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classic early recordings of Chicago Jazz (1st Cover)

Jazz Archives #100(12”) 

RLP-117 118 A
RLP-117 118 front
RLP-117 118 back.jpg
RLP-117 118 A.jpg
RLP-117 118 B.jpg

Charles Pierce and His Orchestra (Side 1, #1 and 2): Francis “Muggsy” Spanier (cnt) Dick Deigie, (cnt) Frank Teschemacher (cl) Charlies Pierce (sax) Ralph Rudder (sax) Dan Liscomb (p) Stuart Branch (g) Johnny Mueller (b) Paul Kettler (drs)        Chicago; October, 1927

Jungle Kings (Side 1, #3 and 4); Spanier (cnt) TEschemacher (cl) Mezz Mezzrow (ts) Joe Sullivan (p) Eddie Condon (bj) Jim Lannigan (tu) George Wettling (drs9 Red McKenzie (vcl)  Chicago; November, 1927

Stomp Six (Side 1, #5 and 6) : Spanier (cnt) Guy Carey (tb) Volly Defaut (cl) Mel Stitzel (p) Marvin Saxbe (bj) Joe Gish (tu)        Chicago; probably November, 1924

Bucktown Five (al of Side 2): Stomp Six personnel, omitting tuba,  Richmond, Indiana; February 25, 1924


Charles Pierce

  1. 1. China Boy (2:24) (Winfree – Boutelie)

  2. 2. Bull Frog Blues (2:57) (Billy Pierce)

Jungle Kings

  1. 3. Friars PointShuffle (2:56) (Kahn – Jones)

  2. 4. Darktown Strutters Ball (2:32) (Shelton Brooks)

Stomp Six

  1. 5. Why Couldn’t It Be Poor Little Me (2:35) (Kahn – Jones)

  2. 6. Everybody Loves My Baby (2:52) (Palmer – Williams)


Bucktown Five

  1. 1. Buddy’s Habits (2:19)(Straight – Nelson)

  2. 2. Chicago Blues (2:30) (Biese – Altiere – Williams)

  3. 3. Mobile Blues (2:16) (Short – Rosen)

  4. 4. Steady Roll Blues (2:38) (Bates – Stitzel)

  5. 5. Really a Pain (2:41) (Kassell – Sturr – Spanier)

  6. 6. Hot Mittens (2:50) (Saxbe – DeFaut – Stitzel)

   MUGGSY SPANIER has been playing since 1921, which makes him a charter member of the Chicago school of jazz - as well as one of the warmest and most exciting trumpet men in that or any other style.

Muggsy has always displayed far more awareness that most of his colleagues of the beat and the distinctive sound of early Negro jazz. There has always been more than a suggestion of Louis Armstrong's brilliant horn in Spanier's work. This doesn't mean that he is to be classified as an Armstrong 'imitator'; rather, as Louis once aptly and concisely put it: "He's one of us, and nobody's going to change him." And, since the time of the records reissued here, nobody has changed Muggsy much. He was only 17 when the earliest of these selections were made, barely 21 on the latest; and in the years that followed he has certainly played a lot of jazz a (excepting only a bread-and-butter detour into the Ted Lewis band during the lean years of the 1930s). But then and now he stands as the closet any Chicago jazzman has ever come to fully grasping the concepts and the sound of Louis and of King Oliver.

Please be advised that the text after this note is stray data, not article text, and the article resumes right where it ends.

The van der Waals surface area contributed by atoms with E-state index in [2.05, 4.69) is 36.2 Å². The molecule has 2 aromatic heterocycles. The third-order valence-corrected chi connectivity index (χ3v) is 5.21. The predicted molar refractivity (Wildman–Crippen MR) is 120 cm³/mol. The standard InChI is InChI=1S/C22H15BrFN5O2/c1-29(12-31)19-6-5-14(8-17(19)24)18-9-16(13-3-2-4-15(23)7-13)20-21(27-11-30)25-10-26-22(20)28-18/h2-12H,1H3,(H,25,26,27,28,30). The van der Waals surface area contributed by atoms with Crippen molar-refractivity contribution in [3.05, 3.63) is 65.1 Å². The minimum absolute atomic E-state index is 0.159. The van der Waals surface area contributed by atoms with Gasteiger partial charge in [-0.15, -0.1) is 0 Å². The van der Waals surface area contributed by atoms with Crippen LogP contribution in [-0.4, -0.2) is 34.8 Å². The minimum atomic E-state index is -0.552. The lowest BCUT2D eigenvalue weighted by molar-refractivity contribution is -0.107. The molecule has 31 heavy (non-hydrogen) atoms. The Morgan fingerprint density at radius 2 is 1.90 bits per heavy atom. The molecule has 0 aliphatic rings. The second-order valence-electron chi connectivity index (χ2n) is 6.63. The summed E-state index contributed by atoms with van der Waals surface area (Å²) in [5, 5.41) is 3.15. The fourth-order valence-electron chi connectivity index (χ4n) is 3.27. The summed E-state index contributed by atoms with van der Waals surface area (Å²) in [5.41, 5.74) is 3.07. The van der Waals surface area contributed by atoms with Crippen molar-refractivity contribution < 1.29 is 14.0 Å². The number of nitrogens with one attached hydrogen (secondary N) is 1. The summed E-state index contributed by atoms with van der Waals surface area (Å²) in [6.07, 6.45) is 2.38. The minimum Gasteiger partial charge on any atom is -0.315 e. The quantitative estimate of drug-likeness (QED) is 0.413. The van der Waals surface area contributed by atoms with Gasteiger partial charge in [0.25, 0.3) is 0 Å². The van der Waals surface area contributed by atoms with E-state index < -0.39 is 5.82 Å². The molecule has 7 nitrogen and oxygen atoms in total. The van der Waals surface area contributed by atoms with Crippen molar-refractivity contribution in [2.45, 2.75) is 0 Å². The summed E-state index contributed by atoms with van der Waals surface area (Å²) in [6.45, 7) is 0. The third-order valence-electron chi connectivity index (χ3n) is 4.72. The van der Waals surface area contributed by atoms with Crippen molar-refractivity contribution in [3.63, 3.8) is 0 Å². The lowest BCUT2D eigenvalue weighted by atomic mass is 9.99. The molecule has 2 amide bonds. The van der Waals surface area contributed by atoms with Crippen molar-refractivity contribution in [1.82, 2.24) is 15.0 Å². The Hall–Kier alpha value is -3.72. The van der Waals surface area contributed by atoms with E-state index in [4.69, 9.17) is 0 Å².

The first four selections of this album were actually the last recorded, but they mark the beginning of what came to be known as Chicago jazz and eventually gave birth to the present-day 'Dixieland' of Eddie Condon and his gang. China Boy and Bull Frog are perhaps the very first recorded examples of the Chicago style. The band is that of Charles Pierce, who happened to make his money by being a butcher, but also happened to love jazz, played fair saxophone, and spent his money on what might be called subsidizing bands in which a good many of the young Chicagoans worked. The presence of both Spanier and Frank Teschemacher helps make these musically rewarding items, in addition to their status as historic rarities.

   On the two Jungle Kings sides, there is wealth of notable young talent: Condon, Joe Sullivan, George Wettling, Mezz Mezzrow. This was one of several outstanding early recordings dates arranged for by the late Red McKenzie, primarily known for his tissue-paper-and-comb "blue blowing." Again the key performances are by Teschmacher and Spanier. ("Tesch," the legendary clarinetist who influenced Benny Goodman, among others, was part of the Austin High School group - other members were Jimmy McPartland and Bud Freeman - that shares credit with the men to be heard here as the originators of this basic white-jazz form.) These four selections caught this style when it was very young and at possibly its highest peak. The sound that comes through here, with its on-the-beat rhythms and sharply defined note, indicates how attentively these men had been listening to the music over on the South Side of town, but it has a new "swing" and hard-boiled aggresiveness that is all its own.